Versa Climber: One of the Best and Least Used Assets in the Gym

I like to think of the Versa Climber as the Regina George of cardio equipment. She's fabulous but she's evil. Just ask my clients Trish, DubJason, Sarah or Tom. In all seriousness, the Versa Climber is one of the best and often most underused assets in the gym. It's an amazing tool for low impact, total body high intensity intervals that help burn fat, build strength and improve movement patterns. It's scalable to your fitness level, can be appropriate even for those with many common joint problems/injuries and is extremely efficient. So if the Versa Climber in your gym is collecting dust, give it a shot and get your quadruped swagger on


Here's the quick and dirty. At this point we've all likely heard that in order to burn fat, build athletic performance and for general health, it's important to include both traditional aerobic cardio as well as anaerobic (such as high intensity interval training or HIIT) in our weekly fitness programs. The Versa Climber can be used for both, but I prefer it for HIIT (short, high effort bursts of work followed by rest and then repeated). This is a highly effective and efficient way of burning fat and, based on the resistance level you choose, building strength and muscle in your legs, back, arms and core. In fact, this "quadruped" movement (i.e. crawling) is extremely beneficial for building core strength and improving/restoring movements patterns, so it can help you with your squats, deadlifts and other big lifts. And because lifting heavy things also uses your anaerobic energy systems it's a solid choice for those looking to improve either their cardio or their lifting abilities.


As I mentioned, I prefer the Versa Climber for short bursts of HARD work. This can be done on it's own or as part of a circuit of other exercises. For instance, I will often have clients perform an interval (usually for a distance of 50-200 feet as fast as possible) to spike the heart rate and then while the heart rate is coming down we'll work on mobility, core or some other exercise(s) based on their goals like a goblet squat, plank, row, etc. Or I may also have them perform an interval and either have them recover by timing their rest or reducing their effort/stride to low intensity for a period of time. Some folks do use the Versa Climber for a longer, more aerobic (long, low duration) workout for several minutes up to half an hour. That's fine too.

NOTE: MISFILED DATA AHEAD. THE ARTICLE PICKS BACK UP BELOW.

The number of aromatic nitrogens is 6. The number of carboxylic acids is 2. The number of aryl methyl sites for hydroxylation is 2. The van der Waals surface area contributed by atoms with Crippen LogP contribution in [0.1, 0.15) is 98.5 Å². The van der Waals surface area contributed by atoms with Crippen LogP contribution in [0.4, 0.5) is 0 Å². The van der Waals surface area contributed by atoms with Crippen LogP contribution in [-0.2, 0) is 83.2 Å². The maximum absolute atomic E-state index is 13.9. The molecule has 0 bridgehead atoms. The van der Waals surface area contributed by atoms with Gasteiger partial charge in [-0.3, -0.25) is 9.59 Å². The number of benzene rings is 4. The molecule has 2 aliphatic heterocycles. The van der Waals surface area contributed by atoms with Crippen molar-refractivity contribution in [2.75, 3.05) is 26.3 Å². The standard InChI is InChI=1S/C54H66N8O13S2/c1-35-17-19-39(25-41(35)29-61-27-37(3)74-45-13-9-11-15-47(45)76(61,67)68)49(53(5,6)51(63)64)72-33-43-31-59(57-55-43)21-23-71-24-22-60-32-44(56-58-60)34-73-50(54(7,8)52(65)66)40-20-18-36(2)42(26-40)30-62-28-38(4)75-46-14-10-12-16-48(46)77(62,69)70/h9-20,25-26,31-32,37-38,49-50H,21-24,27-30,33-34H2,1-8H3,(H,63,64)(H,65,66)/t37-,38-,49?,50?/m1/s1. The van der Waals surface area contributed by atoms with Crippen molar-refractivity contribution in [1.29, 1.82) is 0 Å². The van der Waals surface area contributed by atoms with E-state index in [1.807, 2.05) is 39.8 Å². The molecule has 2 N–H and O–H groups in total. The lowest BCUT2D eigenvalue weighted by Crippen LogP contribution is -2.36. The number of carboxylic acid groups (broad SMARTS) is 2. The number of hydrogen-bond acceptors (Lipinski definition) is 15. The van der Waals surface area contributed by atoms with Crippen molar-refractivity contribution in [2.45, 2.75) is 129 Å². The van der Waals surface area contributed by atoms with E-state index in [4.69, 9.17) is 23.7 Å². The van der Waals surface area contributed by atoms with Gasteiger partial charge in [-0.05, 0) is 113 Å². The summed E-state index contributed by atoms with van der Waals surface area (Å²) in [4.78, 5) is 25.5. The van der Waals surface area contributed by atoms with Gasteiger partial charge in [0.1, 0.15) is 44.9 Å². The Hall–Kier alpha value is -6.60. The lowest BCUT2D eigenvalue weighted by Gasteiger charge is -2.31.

This is a quick and simple video for how to set yourself up on the Versa Climber and for basic tips on how to set your stride. And here is a longer (but slightly more dated) video from the makers of the Versa Climber. This gets into some additional functionalities/programming possibilities and is especially good for those recovering from injuries. 

Other Nuggets

  • If you aren't sure if the Versa Climber is right for you, ask your doctor, physical therapist or priest (just kidding; your priest can't save you from the Versa!). 
  • Start slow and get comfortable before going all out.
  • If something doesn't feel right (pain in knees, back, shoulders, etc) STOP and ask a trainer or physical therapist for help/guidance. Everyone's body is slightly different and sometimes there are simple tweaks to your posture that need to be made. 
  • If you feel nauseated in the beginning, that's pretty normal. About 30% of my clients, depending on their base fitness level, experience this the first 1-3 times we use the Versa. All those who stuck with it past that initial yucky period quickly got better at it and it ceased. Now they're Versa Climbing gods/goddesses and actually like it (for the most part). If nausea/dizziness continues stop and consult a medical professional. 
  • Once you become good at your standard Versa Climb goal (say 200 feet in 60s-90s) and it becomes easier, it's important to change things up to avoid a plateau of results. So if you're doing 5 sets of 100 feet with 1m rest in between and that becomes "easy", consider trying 120 feet of the same program or shortening your rest to 45s to see if that increases difficulty. 
  • Change your grip from overhand to underhand to target different muscles. 

Have fun and work hard!